It is the myth which allows the human to be uniquely human. Whenever someone plots a course from past to present to future goal, they are employing a myth, whether or not it is consciously realized. To an extent, therefore, the modern human experience might not be all that different from the premodern. Just as the premodern human typically lived rather than reflected on the myth, so too does the myth-denying modernist. In a regressive turn, however, the modernist is not only unreflective regarding the lived myth, but actually plays the world-destroying villain of his own story. The modernist lives the broad narrative of human dignity connected to a transcendent value-provider with a related individualized task to accomplish while simultaneously opposing the concept of metanarrative. It is no wonder that despair abounds in our culture when its inhabitants are taught to play both Frodo and Sauron, the justice seeker and the nihilistic egoist.
The modern anti-myth is wrong. In pursuit of objectivity, it has lost the human reality. Yet, this reality cannot truly be undone. The human story is true and will ever reassert itself, even as despairing Shadow, if need be, in order to remind us of our need for the Light. We necessarily inhabit a tale of good and evil, heroes and villains, light and darkness, order and chaos. Tyrannical dragons horde the wealth that heroes must liberate and distribute to those in need. True words must be spoken that reorder this chaotic world into goodness, as was done at the beginning of time. Science must be regained, not as value-giver, but as an invaluable tool in the hands of the noble sage, employing his power in the aid of the human endeavor.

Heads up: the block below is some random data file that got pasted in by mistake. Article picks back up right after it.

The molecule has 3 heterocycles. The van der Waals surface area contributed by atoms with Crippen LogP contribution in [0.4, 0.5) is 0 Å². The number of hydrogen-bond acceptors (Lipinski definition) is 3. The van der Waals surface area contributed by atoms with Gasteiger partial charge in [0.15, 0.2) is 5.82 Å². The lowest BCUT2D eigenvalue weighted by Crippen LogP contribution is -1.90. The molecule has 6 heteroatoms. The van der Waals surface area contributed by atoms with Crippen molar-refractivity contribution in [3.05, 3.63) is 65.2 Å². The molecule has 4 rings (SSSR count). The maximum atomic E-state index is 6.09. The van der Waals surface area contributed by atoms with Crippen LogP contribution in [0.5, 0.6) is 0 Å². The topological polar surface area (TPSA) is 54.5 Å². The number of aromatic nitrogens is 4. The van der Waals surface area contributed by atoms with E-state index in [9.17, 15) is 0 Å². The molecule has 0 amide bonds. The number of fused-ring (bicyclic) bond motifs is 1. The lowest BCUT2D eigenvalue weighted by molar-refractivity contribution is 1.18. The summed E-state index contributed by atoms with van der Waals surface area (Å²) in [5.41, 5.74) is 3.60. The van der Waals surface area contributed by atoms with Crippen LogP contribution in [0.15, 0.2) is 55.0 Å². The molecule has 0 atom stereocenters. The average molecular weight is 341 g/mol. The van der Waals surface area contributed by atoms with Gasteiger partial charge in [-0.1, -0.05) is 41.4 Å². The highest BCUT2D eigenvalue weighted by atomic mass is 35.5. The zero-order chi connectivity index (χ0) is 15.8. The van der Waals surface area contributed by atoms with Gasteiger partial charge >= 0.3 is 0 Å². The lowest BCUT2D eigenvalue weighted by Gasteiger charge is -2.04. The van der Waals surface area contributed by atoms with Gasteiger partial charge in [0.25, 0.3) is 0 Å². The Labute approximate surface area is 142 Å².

So far, this miniseries has provided a primarily abstract look at the nature, significance, and necessity of the mythic perspective. In the next post, I will finish with Chapter 1 of Maps of Meaning as I discuss in more practical terms how we embody the mythic perspective and how we can advance our task by doing this intentionally.